Select Committee on Liaison First Report


APPENDIX P

JOINT COMMITTEE ON STATUTORY INSTRUMENTS

Memorandum to the Liaison Committee

from the committee appointed to join with a committee appointed by the Lords to form the Joint Committee on Statutory Instruments

Introduction

1.  The Joint Committee on Statutory Instruments is not one of those which the Liaison Committee has requested submit to it an Annual Report on its work over the past year. Nevertheless we are fully in support of the process, and would like to take the opportunity of drawing the attention of the Liaison Committee, and thereby also of other Members, to a number of matters relating to our work over the past year.

2.  The number of statutory instruments coming before Parliament - and thus the number which it falls to us to consider - continues to rise. By way of example, in Session 1999-2000, we considered some 1650 instruments; whereas in the last, short, Session, we considered around 1195, which would translate into a total of over 2000 if maintained over the course of a normal Session.

Improving the JCSI's service to both Houses

3.  JCSI has this year introduced a number of changes to its working practices, designed to improve the service which it is able to give to Members of both Houses. These have included internal changes such as the format of papers coming before the Committee and more substantive changes such as extending the matters which the Committee will consider as part of its duties under the Standing Order.

4.  Most importantly, the Committee now aims to publish its Reports much more quickly following meetings at which instruments are considered. In the past, Committee reports have sometimes been published far too late to be of any practical use to either House in its consideration of statutory instruments. In future we expect our Reports to be published not later than the end of the week following that in which we completed our consideration of the instruments concerned.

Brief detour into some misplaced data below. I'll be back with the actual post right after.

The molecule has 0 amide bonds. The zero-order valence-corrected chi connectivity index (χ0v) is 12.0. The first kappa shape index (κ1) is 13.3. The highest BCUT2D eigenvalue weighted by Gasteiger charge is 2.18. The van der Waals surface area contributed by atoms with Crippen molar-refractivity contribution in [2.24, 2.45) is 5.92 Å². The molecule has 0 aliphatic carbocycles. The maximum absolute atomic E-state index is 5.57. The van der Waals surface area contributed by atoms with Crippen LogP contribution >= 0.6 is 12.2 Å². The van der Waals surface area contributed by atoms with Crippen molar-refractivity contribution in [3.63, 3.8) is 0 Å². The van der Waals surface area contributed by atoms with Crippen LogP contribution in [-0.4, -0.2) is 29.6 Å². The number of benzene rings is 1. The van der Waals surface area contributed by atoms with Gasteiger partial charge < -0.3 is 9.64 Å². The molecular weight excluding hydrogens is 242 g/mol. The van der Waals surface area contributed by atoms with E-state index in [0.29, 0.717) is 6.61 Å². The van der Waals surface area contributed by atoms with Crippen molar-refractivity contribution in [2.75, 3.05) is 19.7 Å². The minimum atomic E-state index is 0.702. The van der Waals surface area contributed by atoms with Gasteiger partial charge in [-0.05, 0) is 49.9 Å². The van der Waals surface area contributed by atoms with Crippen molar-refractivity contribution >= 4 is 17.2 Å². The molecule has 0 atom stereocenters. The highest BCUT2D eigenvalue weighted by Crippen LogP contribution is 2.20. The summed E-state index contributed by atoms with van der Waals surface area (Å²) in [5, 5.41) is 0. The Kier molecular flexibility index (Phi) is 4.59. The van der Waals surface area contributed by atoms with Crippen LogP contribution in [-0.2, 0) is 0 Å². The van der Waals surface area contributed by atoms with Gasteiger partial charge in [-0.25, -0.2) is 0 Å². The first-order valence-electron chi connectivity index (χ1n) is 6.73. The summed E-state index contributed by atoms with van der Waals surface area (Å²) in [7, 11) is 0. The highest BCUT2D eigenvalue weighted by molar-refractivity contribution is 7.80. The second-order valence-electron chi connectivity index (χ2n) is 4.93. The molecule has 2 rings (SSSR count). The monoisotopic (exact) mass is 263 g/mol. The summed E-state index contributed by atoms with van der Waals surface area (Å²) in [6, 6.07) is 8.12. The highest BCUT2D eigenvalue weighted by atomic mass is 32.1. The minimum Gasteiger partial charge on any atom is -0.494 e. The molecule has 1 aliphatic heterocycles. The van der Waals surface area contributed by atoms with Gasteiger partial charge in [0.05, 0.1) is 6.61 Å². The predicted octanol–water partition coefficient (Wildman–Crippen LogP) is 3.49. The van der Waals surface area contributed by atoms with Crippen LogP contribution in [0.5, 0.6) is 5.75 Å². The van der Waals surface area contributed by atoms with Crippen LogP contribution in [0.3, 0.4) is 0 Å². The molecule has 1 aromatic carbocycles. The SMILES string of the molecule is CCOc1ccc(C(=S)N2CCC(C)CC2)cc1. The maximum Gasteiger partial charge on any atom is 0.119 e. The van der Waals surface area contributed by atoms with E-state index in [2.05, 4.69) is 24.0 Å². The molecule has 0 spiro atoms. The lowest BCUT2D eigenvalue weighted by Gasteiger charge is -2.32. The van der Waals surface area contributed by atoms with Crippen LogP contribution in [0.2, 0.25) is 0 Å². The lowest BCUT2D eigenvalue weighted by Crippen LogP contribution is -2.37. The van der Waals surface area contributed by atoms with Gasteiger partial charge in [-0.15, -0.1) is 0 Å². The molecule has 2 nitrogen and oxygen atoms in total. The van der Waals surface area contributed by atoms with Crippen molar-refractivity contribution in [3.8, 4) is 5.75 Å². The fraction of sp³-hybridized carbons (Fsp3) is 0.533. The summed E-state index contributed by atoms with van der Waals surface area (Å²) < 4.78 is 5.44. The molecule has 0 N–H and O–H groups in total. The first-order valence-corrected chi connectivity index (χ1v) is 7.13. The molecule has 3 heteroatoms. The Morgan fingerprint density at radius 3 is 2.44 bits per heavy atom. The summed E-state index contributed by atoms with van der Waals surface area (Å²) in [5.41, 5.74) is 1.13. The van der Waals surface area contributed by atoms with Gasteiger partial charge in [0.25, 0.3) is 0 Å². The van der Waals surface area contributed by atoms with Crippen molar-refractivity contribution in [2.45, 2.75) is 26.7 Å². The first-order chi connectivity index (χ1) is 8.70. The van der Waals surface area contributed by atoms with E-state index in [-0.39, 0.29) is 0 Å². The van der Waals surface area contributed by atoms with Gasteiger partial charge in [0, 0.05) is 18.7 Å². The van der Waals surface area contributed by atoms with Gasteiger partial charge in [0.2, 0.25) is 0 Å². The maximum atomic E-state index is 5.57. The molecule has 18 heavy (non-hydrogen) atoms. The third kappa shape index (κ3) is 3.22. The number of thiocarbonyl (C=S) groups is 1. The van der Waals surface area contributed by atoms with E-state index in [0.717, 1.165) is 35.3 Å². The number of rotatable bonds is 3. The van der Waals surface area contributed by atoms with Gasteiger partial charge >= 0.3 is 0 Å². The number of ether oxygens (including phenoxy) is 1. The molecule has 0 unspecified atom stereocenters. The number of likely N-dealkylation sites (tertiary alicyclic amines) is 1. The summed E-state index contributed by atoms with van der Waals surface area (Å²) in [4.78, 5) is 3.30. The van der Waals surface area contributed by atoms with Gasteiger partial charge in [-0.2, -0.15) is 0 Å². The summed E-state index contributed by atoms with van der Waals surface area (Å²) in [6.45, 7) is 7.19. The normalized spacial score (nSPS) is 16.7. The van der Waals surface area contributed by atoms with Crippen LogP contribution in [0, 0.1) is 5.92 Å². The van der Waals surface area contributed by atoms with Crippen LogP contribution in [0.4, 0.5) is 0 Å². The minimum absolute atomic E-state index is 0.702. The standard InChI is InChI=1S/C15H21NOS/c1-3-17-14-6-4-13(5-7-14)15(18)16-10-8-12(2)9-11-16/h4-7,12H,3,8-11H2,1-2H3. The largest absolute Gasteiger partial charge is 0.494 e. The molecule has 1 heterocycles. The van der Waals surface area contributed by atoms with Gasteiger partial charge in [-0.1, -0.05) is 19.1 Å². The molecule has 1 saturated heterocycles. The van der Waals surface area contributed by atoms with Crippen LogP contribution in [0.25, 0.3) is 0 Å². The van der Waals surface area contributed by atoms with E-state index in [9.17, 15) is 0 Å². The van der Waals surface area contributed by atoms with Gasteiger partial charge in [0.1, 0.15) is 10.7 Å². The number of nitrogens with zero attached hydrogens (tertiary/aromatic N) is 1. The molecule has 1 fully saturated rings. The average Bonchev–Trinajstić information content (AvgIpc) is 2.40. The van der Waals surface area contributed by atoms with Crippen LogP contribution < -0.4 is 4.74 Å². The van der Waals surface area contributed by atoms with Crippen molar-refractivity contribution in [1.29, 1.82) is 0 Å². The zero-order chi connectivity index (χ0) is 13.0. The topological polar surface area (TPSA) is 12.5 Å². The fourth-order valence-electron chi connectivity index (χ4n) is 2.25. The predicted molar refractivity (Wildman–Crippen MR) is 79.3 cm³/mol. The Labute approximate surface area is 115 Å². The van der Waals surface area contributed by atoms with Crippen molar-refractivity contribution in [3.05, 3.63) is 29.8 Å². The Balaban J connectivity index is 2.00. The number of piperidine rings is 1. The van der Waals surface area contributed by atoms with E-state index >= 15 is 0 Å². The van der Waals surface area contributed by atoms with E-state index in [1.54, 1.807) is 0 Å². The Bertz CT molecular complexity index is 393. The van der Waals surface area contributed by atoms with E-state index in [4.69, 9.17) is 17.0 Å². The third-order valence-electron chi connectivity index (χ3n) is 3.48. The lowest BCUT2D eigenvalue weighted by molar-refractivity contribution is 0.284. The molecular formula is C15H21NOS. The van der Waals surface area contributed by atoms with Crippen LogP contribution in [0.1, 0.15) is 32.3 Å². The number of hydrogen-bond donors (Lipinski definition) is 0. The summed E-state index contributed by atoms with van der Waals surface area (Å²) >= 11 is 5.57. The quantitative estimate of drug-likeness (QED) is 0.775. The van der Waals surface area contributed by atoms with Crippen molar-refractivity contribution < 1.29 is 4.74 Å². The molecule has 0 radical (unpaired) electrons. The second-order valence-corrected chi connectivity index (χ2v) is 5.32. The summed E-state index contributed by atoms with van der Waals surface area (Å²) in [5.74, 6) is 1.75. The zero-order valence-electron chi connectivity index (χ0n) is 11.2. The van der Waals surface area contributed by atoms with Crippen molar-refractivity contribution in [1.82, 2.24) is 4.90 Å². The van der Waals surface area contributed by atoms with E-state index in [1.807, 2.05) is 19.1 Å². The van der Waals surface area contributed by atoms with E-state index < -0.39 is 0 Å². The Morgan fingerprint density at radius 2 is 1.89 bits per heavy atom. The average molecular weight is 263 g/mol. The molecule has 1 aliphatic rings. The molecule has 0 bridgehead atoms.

5.  Sometimes, of course, even speedier publication of Reports is necessary. Notwithstanding the situation described in para 6 below, we have in the past always endeavoured to complete our consideration of an instrument before proceedings are taken in Committee or on the floor of the House of Commons, and to ensure that, where relevant, our Reports are available to that House in time for debate. A recent example was the Railway Administration Order Rules, our Report on which we made available through the Vote Office in advance of publication, and we note proved of considerable use to Members of the Commons during the debate on a motion to annul the instrument.

6.  We intend to continue the practice of trying to ensure, wherever possible, that any Report we might make on an instrument is available to Members before it is debated. In the House of Lords, we note that the Standing Orders prevent consideration by that House of an affirmative instrument before the JCSI has reported on that instrument. As recommended by successive Procedure Committees in their Reports on Delegated Legislation,[153] and as argued by our Chairman in evidence to the most recent of these,[154] we regard it as essential that a Standing Order should be passed in the Commons making equivalent provision for this House. We are very disappointed that the Government has not yet seen fit to respond to that recommendation.